Here's a problem I could really use some input on. Ever since reading Introduction to Objectivist Epistemology I have been concerned with making sure my conceptual equipment is explicitly grounded in reality; that is, that I am fully aware of what the concepts I use mean and that I know how I can be certain that I have inferred the correct meaning.

The means I have established to that end is a rather complex vocabulary exercise that I assign to myself as a part of my grammar studies. I do the assignment in two parts, taking one day to write up the homework and another -- though not days next to each other -- to reread, review, and think about what I have written. It has done well for the trip down the road to certainty, but I think it could still be optimized, so I would like to submit its specifics for your approval. I will explain the exercise step by step and then give two examples from my homework assignments. First, what the process is:

  1. First, look up the word in the dictionary and copy verbatim the appropriate definition.

  2. Second, identify whether or not the concept is perceptual (i.e. whether the concept denotes something that is part of physical reality). If the concept is not directly perceptual then identify what unfamiliar concepts serve as its units, and if one is familiar with the concepts then instead move on to step three.

  3. Third, write what the concept actually denotes. For instance, if the concept were "tree" then one would write "A physical entity," or if the concept were "green" one would write "An attribute."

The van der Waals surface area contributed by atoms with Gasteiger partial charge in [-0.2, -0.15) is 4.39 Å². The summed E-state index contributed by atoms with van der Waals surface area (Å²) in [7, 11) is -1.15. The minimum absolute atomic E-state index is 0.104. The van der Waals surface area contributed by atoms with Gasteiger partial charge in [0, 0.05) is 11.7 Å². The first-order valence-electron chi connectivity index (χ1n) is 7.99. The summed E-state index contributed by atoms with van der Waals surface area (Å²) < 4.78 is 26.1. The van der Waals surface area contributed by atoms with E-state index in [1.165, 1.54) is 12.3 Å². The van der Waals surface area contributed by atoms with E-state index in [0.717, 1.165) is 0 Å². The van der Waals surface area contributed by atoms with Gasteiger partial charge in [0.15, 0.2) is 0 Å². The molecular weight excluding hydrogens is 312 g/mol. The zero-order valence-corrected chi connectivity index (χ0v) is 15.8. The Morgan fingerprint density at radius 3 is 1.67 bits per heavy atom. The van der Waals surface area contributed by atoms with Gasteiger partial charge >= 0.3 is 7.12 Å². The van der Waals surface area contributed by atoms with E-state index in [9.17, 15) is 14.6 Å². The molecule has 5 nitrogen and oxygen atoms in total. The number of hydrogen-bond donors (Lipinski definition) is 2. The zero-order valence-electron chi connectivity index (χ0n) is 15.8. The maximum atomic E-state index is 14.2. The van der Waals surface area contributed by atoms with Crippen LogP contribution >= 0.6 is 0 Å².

4. Fourth, list any extreme contrasting or closely related concepts for comparison purposes. For example, for "rage" one could write "angry" as being a similar concept and "euphoria" as being a direct antonym.

  5. Fifth, write a sentence employing the concept.

  6. Sixth, record whether or not the concept is entirely meaningful. I do this so I know at all times what confuses me and what I'm certain on.

  7. Finally, jot down any notes, concerns, or whatever. This is an optional step that can be incorporated anywhere in the process, multiple times if need be.

Some examples, first starting with a perceptual concept. Notes in square brackets indicate editorial content not in original homework:

  1. Vituperation > /Noun/ Bitter and abusive language. [Concise Oxford American Dictionary.]

  2. Height: Perceptual. Language is an audio-visual format of concepts. [Human language is accessible by the five senses, which is what makes this a perceptual concept.]

  3. Denotes: Language with an emotional attribute and intention to harm [emotionally].

  4. Similar: swearing, cursing.

  5. [Sentence omitted.]

  6. Fully meaningful?: Yes

  7. Note: Duplicate of concepts already existing; differs only in connotation.

And an abstract one:

  1. Addendum > (Plural: -da, -dums) An item of additional material, typically omissions, added at the end of a book or other publication.[Concise Oxford American Dictionary.]

  2. Height: Abstract. Requires understanding of the abstractions involved in the information in the publication. [This concept is abstract because there is no physical existent or phenomenon known as "addendum." One may object by bringing forth a book and tapping the bottom of a page where there is an addendum, but that would be incorrect. What would exist in physical reality is ink and paper, not a physical manifestation of the concept addendum.]

  3. Denotes: Additional information added at the end of a published work. [Simplied definition.]

  4. Similar: Additional

  5. Sentence: How frustrating it is to have sat and read a blog post for an hour only to read in the addendum that the article is factually wrong.

  6. Fully meaningful?: Somewhat.

So are there ways that the reader thinks I can improve this process?